FactSet

Mobile App

overview -

The FactSet mobile application provides financial information and analytical applications to global buy and sell-side professionals, including portfolio managers, market research and performance analysts, risk managers, sell-side equity researchers, investment bankers, and fixed income professionals.

the problem -

The current mobile offering was found to have several pain points for users - many of which were easily addressed through visual design. A large portion of the users were overwhelmed by the amount of information on the screen and found that it lacked any sort of hierarchy.

the goal -

Create a better visual hierarchy to better suit the needs of a mobile first user workflow. Buy side and sell side professionals work in a notoriously fast paced environment - the main goal of this redesign was to allow them to be able to quickly glance at the application and come away with an understanding of how their investments were performing.


the solution -

The previous mobile offering provided the user with access to trend charts for each market. These charts were crucial for users because it allowed them to make educated decisions so they can trade and profit from the general direction of the trend. Unfortunately, the current mobile offering required several taps to switch the time period of the trend. This was a common workflow as trends can often be misleading when they are viewed over a short timeframe. To address this a carousel type control was used which allowed the user to quickly change between up to five different time periods.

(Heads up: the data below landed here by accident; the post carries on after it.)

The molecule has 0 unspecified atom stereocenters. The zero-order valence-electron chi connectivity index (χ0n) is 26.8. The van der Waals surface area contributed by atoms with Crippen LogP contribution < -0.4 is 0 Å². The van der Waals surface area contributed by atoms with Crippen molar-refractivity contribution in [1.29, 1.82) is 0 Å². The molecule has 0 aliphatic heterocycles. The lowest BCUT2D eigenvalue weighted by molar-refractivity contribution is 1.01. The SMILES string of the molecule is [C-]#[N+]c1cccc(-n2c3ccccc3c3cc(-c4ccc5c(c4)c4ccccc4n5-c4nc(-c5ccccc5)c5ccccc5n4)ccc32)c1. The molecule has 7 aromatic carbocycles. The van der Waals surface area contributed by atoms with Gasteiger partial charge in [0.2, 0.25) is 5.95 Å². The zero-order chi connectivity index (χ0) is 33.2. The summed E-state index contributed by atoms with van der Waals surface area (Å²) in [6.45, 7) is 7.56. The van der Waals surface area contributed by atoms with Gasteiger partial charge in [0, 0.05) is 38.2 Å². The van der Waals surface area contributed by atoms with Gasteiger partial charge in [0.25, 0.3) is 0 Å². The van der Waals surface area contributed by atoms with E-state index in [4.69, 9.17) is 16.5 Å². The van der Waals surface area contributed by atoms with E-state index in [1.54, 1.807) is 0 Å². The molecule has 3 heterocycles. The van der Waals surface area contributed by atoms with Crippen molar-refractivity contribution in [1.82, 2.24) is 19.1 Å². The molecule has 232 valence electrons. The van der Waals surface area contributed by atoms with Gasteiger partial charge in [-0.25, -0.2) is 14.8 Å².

Similarly the charts that were being offered were not optimized for a mobile experience. At a glance all of the charts looked the same - white background with black trendiness on top of unnecessary gridlines that added little valued and contributed only visual noise. In order to remedy this the background of the chart was color coded according to its trend - a trend that goes from neutral / no change to positive would be blue (the FactSet brand color) to green; a trend towards the negative would receive a red background color. This allowed the user to be able to quickly interpret the data.


Probably the largest visual issue that needed addressing was the hierarchy. Buy and sell side clients prefer having as much information on the screen as possible. At any given time the user will need to be looking a table that has 10 rows and 15 columns. To address the dense nature of the data the color coding trend was carried over to the tables and a versatile typeface was chosen in order to give flexibility over weight.